In surveys in the 1980s, most mothers were less satisfied with their lives than women without children. The idea of having a “little bundle of joy” that would bring great happiness — which stemmed in part from the taboo against speaking negatively of motherhood in any way — did not translate to reality for many women.

“With the increasing freedom to choose whether or not to have a child and to shape parenthood more individually, the ‘maternal happiness gap’ has closed. Today we no longer find a difference in the life satisfaction of mothers and of women without children,” Preisner said.

Researchers discovered the picture is different for men: In the past, in contrast to women, men were not expected to take an active role in childcare, to take parental leave or to reduce their working hours after having children.

Although that situation is different today, the life satisfaction of men has barely changed as a result. What’s more, there is no difference in life satisfaction between fathers and men without children.

“Fathers who step up to meet the new expectations placed on them are increasingly rewarded with public praise for their commitment,” said Preisner.

Alongside changed normative expectations in Germany, new political measures have been introduced, such as support for parental leave after the birth of a child and childcare for small children outside the family.

On the one hand, such changes mean mothers and fathers can choose more freely how they want to arrange their family lives with regard to childcare. On the other, the roles and responsibilities are more equally distributed between mothers and fathers nowadays. Both these aspects have a positive effect on parents’ life satisfaction.

Researchers report that the greater freedom of choice and the increased equality of mothers’ and fathers’ roles has been encouraged — and in some cases even made possible at all — by modern policies for families.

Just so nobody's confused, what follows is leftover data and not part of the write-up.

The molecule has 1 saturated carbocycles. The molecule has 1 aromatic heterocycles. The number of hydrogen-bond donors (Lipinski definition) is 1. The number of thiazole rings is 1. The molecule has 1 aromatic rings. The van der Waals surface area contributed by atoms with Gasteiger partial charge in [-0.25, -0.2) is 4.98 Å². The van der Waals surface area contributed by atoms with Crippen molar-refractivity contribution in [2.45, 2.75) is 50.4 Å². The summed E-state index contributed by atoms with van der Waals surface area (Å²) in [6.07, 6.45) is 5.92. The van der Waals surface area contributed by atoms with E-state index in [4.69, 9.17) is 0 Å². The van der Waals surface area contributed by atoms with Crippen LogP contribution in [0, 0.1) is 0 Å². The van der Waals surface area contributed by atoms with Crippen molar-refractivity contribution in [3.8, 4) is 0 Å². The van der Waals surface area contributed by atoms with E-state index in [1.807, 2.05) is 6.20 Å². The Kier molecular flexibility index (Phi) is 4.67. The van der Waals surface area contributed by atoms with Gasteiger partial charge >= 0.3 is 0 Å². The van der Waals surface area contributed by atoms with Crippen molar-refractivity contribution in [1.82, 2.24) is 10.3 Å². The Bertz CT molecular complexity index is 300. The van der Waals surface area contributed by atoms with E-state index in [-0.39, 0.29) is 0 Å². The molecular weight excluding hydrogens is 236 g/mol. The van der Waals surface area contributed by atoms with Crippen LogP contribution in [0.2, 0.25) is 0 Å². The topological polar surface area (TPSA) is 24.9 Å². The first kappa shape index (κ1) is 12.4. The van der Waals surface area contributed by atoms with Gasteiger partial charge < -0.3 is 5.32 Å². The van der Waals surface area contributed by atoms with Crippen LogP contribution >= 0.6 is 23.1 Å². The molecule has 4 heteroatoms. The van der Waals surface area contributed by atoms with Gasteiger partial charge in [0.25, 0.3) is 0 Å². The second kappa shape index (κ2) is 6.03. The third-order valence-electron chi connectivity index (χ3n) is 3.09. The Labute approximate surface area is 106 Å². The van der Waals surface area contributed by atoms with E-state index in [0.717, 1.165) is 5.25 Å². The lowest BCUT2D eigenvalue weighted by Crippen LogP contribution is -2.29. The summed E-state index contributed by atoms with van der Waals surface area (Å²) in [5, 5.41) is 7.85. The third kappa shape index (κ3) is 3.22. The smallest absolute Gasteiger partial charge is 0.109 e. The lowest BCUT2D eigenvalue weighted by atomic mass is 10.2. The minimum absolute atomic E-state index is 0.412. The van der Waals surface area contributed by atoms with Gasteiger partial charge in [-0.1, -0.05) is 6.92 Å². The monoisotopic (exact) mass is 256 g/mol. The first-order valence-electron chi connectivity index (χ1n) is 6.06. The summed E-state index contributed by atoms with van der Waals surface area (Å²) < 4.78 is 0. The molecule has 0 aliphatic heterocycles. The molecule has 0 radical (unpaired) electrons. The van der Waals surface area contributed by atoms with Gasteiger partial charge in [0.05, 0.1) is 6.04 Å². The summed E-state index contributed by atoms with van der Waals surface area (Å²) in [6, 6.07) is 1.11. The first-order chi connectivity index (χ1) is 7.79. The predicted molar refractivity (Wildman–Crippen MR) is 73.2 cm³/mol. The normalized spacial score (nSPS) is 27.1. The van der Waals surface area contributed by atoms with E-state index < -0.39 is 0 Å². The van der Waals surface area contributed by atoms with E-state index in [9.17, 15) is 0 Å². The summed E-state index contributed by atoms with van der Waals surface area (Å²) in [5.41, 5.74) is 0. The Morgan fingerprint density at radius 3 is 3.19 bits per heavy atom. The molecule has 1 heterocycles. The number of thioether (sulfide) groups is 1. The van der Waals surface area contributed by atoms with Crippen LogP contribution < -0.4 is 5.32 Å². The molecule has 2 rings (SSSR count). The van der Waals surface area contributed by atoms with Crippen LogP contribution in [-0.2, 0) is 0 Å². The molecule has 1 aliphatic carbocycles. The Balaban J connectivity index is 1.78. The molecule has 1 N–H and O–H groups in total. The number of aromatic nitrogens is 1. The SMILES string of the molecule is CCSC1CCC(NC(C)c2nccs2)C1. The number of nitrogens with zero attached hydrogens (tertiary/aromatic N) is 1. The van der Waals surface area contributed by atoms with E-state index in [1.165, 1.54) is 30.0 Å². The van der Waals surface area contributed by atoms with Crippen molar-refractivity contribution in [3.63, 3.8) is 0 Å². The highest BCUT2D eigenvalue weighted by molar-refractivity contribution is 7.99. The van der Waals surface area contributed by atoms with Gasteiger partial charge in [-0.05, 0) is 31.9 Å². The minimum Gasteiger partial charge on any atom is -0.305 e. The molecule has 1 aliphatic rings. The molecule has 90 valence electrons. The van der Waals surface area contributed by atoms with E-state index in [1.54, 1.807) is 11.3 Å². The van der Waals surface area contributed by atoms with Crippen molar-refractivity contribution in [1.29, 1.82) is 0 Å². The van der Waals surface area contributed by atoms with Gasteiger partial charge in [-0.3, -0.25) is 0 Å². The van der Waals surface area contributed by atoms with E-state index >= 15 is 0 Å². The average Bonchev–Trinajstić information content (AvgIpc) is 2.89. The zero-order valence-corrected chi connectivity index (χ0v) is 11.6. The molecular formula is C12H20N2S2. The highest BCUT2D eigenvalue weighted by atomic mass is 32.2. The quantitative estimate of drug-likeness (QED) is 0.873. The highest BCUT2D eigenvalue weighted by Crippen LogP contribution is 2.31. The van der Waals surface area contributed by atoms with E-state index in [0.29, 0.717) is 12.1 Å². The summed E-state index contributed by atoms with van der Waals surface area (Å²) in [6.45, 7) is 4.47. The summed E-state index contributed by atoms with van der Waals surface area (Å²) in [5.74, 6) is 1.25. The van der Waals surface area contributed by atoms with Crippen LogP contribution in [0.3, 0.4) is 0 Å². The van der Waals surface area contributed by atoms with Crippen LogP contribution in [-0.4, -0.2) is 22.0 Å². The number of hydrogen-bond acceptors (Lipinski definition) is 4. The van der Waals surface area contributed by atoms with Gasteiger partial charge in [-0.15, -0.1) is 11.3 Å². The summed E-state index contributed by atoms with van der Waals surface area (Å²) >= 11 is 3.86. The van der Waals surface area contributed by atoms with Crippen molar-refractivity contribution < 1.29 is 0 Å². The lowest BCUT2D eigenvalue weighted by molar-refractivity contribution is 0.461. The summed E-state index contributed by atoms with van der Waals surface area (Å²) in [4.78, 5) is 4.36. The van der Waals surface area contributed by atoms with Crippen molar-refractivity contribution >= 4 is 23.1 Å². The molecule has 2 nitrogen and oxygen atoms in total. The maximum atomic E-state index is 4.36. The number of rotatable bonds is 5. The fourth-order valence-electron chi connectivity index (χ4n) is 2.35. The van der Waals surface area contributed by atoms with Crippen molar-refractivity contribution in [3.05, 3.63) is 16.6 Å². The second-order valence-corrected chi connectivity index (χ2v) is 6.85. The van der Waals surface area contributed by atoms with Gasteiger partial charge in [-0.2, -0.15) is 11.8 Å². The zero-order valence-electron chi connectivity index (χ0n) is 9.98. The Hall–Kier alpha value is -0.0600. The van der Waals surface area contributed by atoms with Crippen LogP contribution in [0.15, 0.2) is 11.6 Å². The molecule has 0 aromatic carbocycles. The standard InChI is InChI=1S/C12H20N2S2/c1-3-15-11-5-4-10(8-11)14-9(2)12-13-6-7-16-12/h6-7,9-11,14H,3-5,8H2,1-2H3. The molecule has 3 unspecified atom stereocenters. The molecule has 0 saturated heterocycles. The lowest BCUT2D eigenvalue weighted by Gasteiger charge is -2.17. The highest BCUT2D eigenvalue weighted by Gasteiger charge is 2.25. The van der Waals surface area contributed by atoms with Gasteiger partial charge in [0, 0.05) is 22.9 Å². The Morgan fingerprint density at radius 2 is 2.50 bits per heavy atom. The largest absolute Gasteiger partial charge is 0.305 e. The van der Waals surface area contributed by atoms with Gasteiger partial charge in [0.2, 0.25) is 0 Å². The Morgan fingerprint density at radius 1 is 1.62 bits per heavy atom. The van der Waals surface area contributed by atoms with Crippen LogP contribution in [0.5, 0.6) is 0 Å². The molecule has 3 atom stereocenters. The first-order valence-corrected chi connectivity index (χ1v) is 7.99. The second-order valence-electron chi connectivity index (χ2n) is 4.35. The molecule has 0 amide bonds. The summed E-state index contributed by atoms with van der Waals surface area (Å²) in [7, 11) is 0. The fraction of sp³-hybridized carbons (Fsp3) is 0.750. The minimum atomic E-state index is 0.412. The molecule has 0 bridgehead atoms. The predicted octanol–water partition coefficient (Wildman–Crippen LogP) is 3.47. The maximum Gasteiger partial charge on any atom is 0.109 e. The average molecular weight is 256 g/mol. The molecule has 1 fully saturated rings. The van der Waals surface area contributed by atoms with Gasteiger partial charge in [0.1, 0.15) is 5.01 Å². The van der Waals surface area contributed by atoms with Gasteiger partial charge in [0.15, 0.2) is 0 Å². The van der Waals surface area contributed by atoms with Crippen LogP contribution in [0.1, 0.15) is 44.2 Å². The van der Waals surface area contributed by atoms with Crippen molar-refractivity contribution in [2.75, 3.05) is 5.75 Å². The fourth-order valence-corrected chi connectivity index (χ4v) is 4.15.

Parental leave enables mothers and fathers to share childcare responsibilities and to be involved in their children’s upbringing. In addition, subsidized childcare outside the home, such as that in Germany, also makes it easier for families to combine parenthood and employment.

Preisner also sees another advantage: “These family-friendly political measures are not only significant for equality between the sexes. They are just as important for their role in improving life satisfaction of parents, and thus ultimately of children.”

Source: University of Zurich

New Study Shows Impact of Pay, Schedule Flexibility, and Job Security on Mental and Physical Health

A person’s overall pattern of employment, including pay, hours, schedule flexibility and job security, influence mental and physical health as well as the risk of being injured on the job, according to new research.

“This research is part of a growing body of evidence that the work people do — and the way it is organized and paid for — is fundamental to producing not only wealth, but health,” said senior author Noah Seixas, a professor of environmental and occupational health at the University of Washington.

According to researchers, technology and other forces are changing the nature of work. The traditional model of ongoing, full-time employment with regular hours and job security is giving way to gig-economy jobs, short-term contracts, nonstandard work hours, and flexible employer-worker relationships.

Current models for understanding this work are too simplistic, according to first author Trevor Peckham, a UW doctoral student in environmental and occupational health sciences. Studies of a single aspect of employment may not capture important elements of jobs that influence health, he noted.

“Employment relationships are complex,” he said. “They determine everything from how much you get paid, to how much control you have over your work schedule, your opportunities for advancement, and how much protection you have against adverse working conditions, like harassment.”

For the study, the researchers used data from the General Social Survey collected between 2002 to 2014 to create a multidimensional measure of how self-reported health, mental health, and occupational injury were associated with the quality of employment among approximately 6,000 US adults.

“There are many different forms of employment in the modern economy,” Peckham said. “Our study suggests that it is the different combinations of employment characteristics, which workers experience together as a package, that is important for their health.”

Findings include:

  • People employed in “dead-end” jobs — for example, manufacturing assembly line workers who are often well-paid and unionized but with little empowerment or opportunity — and “precarious” job holders — janitors or retail workers who work on short-term contracts and struggle to get full-time hours — were more likely to report poor general and mental health, as well as occupational injury compared to people with more traditional forms of employment.
  • “Inflexible skilled” workers, such as physicians and military personnel, who have generally high-quality jobs but with long, inflexible hours, and “job-to-job” workers, such as Uber drivers, gig workers or the self-employed doing odd jobs, had worse mental health and increased injury experience compared to those with standard employment.